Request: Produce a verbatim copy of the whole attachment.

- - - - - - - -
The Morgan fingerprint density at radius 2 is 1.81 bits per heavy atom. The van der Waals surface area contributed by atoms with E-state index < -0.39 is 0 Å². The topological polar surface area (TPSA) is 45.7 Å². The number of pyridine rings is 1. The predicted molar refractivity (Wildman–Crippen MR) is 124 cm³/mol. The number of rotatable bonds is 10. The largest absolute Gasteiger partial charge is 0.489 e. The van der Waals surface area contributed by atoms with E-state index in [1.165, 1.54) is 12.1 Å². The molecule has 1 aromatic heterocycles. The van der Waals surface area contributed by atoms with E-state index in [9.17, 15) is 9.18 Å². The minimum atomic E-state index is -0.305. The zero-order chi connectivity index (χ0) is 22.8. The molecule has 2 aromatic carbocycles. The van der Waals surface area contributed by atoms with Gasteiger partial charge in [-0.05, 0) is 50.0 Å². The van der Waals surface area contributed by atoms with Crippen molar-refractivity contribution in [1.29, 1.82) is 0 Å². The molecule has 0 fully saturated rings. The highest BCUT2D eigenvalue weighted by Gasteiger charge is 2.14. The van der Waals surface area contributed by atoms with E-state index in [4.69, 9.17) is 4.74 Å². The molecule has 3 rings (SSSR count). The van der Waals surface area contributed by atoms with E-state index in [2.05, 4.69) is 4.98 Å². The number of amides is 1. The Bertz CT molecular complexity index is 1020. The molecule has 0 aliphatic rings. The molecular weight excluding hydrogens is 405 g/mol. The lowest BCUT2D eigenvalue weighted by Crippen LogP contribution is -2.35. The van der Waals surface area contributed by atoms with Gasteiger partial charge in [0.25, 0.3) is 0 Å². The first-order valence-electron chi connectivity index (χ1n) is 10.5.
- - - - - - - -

The Morgan fingerprint density at radius 2 is 1.81 bits per heavy atom. The van der Waals surface area contributed by atoms with E-state index < -0.39 is 0 Å². The topological polar surface area (TPSA) is 45.7 Å². The number of pyridine rings is 1. The predicted molar refractivity (Wildman–Crippen MR) is 124 cm³/mol. The number of rotatable bonds is 10. The largest absolute Gasteiger partial charge is 0.489 e. The van der Waals surface area contributed by atoms with E-state index in [1.165, 1.54) is 12.1 Å². The molecule has 1 aromatic heterocycles. The van der Waals surface area contributed by atoms with E-state index in [9.17, 15) is 9.18 Å². The minimum atomic E-state index is -0.305. The zero-order chi connectivity index (χ0) is 22.8. The molecule has 2 aromatic carbocycles. The van der Waals surface area contributed by atoms with Gasteiger partial charge in [-0.05, 0) is 50.0 Å². The van der Waals surface area contributed by atoms with Crippen molar-refractivity contribution in [1.29, 1.82) is 0 Å². The molecule has 0 fully saturated rings. The highest BCUT2D eigenvalue weighted by Gasteiger charge is 2.14. The van der Waals surface area contributed by atoms with E-state index in [4.69, 9.17) is 4.74 Å². The molecule has 3 rings (SSSR count). The van der Waals surface area contributed by atoms with E-state index in [2.05, 4.69) is 4.98 Å². The number of amides is 1. The Bertz CT molecular complexity index is 1020. The molecule has 0 aliphatic rings. The molecular weight excluding hydrogens is 405 g/mol. The lowest BCUT2D eigenvalue weighted by Crippen LogP contribution is -2.35. The van der Waals surface area contributed by atoms with Gasteiger partial charge in [0.25, 0.3) is 0 Å². The first-order valence-electron chi connectivity index (χ1n) is 10.5.